7 Ways to Pray With Sincerity – Part 1

 

The right way to pray is with sincerity—that is, without hypocrisy, or without putting on a show for others and pretending to be something we are not (Matt. 6:5). There are other terms we can use to describe this kind of prayer, such as: honest, open, authentic, and transparent.  When I am honest and authentic in prayer I will open up my heart and pray as I really feel.  I will hold nothing back.  When I am open and transparent in prayer I will not hide anything; I will not try to cover up my sins and make excuses.  This kind of prayer is so important if we want to grow in our relationship with God.  If we are sincere in our prayers and will open ourselves up to God, so as to hide nothing from Him, then He will open Himself up to us and be real to us.

I have put together seven ways we can practice being sincere in prayer, and have broken it down into three parts. In this first part, I want to share the first two ways to pray with sincerity.

 

1. Forgive Others Regularly

If we don’t forgive others, God won’t forgive us (Matt. 6:5). And if He doesn’t forgive us, then there can be no true prayer; our prayers will be empty words.

If you are holding a grudge against someone, you won’t even want to pray; your unforgiveness will cut off your relationship with God faster than any other sin—because God loves the person you have not forgiven and He is grieved. Moreover, in addition to severing your relationship with God, unforgiveness sets in motion a process of putting up walls of denial, to further distance yourself from God (and others).  Therefore, when we have unforgiveness in our heart we can’t be real with anyone, especially with God.  We can’t open up in prayer with Him and be sincere.  We are bitter, tight in the stomach, fighting everything.  We are full of self-pity and always trying to defend ourselves and make excuses.  Until we give up our sin of unforgiveness we will never be able to pray with sincerity.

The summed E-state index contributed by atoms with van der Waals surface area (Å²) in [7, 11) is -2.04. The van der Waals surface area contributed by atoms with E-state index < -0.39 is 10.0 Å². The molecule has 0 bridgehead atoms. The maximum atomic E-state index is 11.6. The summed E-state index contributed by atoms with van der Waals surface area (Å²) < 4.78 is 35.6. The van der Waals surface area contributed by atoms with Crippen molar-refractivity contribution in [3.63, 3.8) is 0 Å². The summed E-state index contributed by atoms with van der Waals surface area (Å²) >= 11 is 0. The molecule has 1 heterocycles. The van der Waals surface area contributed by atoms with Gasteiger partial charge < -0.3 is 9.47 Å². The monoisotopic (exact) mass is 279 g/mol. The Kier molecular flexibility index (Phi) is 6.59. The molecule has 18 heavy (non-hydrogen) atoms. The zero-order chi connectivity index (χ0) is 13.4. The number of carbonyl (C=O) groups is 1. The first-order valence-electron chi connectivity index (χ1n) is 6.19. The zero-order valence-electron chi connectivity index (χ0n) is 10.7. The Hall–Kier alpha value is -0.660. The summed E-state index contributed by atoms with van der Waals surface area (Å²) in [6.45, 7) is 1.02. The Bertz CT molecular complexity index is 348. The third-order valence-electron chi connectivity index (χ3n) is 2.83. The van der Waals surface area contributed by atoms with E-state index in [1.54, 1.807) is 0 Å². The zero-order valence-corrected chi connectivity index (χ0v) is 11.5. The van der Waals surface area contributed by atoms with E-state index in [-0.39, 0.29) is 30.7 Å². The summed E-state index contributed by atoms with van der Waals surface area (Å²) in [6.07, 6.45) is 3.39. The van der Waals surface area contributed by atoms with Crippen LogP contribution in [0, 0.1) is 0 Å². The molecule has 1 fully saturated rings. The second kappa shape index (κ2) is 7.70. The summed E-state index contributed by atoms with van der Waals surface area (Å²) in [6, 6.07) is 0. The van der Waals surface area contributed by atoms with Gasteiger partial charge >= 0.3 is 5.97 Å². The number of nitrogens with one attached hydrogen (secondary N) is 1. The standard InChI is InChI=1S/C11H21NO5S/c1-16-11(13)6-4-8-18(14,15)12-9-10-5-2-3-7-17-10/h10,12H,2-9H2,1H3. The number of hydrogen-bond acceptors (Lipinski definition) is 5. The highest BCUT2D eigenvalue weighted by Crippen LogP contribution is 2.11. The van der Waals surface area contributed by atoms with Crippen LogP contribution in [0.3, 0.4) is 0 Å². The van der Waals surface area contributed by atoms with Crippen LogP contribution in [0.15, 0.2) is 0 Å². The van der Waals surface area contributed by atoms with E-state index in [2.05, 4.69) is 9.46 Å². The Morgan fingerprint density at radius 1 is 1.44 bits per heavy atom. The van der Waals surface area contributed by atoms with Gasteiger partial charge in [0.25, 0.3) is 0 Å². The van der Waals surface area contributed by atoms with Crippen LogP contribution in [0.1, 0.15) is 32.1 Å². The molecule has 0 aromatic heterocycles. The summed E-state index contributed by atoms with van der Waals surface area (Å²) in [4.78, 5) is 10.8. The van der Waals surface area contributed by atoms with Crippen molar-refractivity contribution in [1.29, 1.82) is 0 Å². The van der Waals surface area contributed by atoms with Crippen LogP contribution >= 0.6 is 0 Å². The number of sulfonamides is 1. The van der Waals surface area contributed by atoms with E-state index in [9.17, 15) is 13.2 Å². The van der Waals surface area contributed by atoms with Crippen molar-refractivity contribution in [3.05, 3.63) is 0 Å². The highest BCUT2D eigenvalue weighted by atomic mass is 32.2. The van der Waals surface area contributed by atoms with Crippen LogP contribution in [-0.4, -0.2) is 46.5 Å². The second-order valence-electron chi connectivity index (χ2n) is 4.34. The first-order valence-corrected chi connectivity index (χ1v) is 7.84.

2. Appropriate God’s Forgiveness

There is no reason for any Christian to be burdened down with his own sin and guilt; for God has given us the remedy for our sin in the person and work of Jesus Christ. He has suffered and died for our sins.  His blood has paid the penalty of our sins.

If you have failed to forgive someone, and if you are carrying around sin (that is, if you have sin that you have not confessed and repented of), those sins will keep you from honest and true prayer. But if you come to God boldly and confess your sins, God will forgive you and clean up your heart (1 Jn. 1:9).  He will wipe all your sins away so that you will feel bold to keep coming to Him—to His throne—to make any requests.

So we need boldness at two different times. First, we need boldness to come to Him with our sin and ask forgiveness.  Then, after He forgives us and cleanses us, we need boldness again to pray and keep praying over other things.  And at both times God helps us to be bold to come to Him.  And when we come to Him we will obtain mercy and find all the grace we need (Heb. 4:16).

Now, as I see it, the boldness that He gives us to keep coming to Him in prayer is a boldness that we get by His grace when He forgives us and cleanses us of sin. Therefore, since we seem to be constantly sinning, if we want to keep receiving this prayer boldness, we must keep asking for His forgiveness and cleansing—as often as we sin.

The nature of this boldness is like a new freedom, a freedom to be transparent (open) before Him. With this new freedom we find that we have a new love for prayer—so that we want to talk about everything before Him: about the easy stuff and the hard stuff.  And of course the more we open up to Him in sincere prayer the more we grow in our love for Him.

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About Stephen Nielsen

I'm an author, a self publisher, and a painting contractor. I live in beautiful Minnesota, USA . Welcome to my blog site.
This entry was posted in Part 5, Practice of Prayer, Prayer A to Z Excerpts, Zenith of Prayer and tagged , , , , , , , . Bookmark the permalink.

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